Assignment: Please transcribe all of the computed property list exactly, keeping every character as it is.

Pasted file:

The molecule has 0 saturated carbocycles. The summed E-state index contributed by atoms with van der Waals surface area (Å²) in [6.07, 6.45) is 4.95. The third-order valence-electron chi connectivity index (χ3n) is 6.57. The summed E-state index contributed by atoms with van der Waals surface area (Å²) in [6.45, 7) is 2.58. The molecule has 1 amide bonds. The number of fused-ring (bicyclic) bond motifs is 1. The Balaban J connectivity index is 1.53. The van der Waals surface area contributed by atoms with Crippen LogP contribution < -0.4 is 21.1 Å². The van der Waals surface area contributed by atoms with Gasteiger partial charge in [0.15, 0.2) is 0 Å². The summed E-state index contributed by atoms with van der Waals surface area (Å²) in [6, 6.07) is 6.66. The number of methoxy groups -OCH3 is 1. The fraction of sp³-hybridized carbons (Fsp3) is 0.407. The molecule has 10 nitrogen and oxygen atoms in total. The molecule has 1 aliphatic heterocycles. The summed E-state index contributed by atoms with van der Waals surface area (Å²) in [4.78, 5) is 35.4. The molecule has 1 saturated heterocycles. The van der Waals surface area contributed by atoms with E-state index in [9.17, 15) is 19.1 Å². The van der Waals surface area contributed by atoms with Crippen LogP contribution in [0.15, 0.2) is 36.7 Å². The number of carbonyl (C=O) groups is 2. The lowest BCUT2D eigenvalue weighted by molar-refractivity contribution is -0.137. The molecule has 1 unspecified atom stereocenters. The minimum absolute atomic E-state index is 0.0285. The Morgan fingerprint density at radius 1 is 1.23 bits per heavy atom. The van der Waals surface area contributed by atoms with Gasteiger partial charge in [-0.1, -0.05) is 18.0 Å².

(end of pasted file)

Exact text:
The molecule has 0 saturated carbocycles. The summed E-state index contributed by atoms with van der Waals surface area (Å²) in [6.07, 6.45) is 4.95. The third-order valence-electron chi connectivity index (χ3n) is 6.57. The summed E-state index contributed by atoms with van der Waals surface area (Å²) in [6.45, 7) is 2.58. The molecule has 1 amide bonds. The number of fused-ring (bicyclic) bond motifs is 1. The Balaban J connectivity index is 1.53. The van der Waals surface area contributed by atoms with Crippen LogP contribution < -0.4 is 21.1 Å². The van der Waals surface area contributed by atoms with Gasteiger partial charge in [0.15, 0.2) is 0 Å². The summed E-state index contributed by atoms with van der Waals surface area (Å²) in [6, 6.07) is 6.66. The number of methoxy groups -OCH3 is 1. The fraction of sp³-hybridized carbons (Fsp3) is 0.407. The molecule has 10 nitrogen and oxygen atoms in total. The molecule has 1 aliphatic heterocycles. The summed E-state index contributed by atoms with van der Waals surface area (Å²) in [4.78, 5) is 35.4. The molecule has 1 saturated heterocycles. The van der Waals surface area contributed by atoms with E-state index in [9.17, 15) is 19.1 Å². The van der Waals surface area contributed by atoms with Crippen LogP contribution in [0.15, 0.2) is 36.7 Å². The number of carbonyl (C=O) groups is 2. The lowest BCUT2D eigenvalue weighted by molar-refractivity contribution is -0.137. The molecule has 1 unspecified atom stereocenters. The minimum absolute atomic E-state index is 0.0285. The Morgan fingerprint density at radius 1 is 1.23 bits per heavy atom. The van der Waals surface area contributed by atoms with Gasteiger partial charge in [-0.1, -0.05) is 18.0 Å².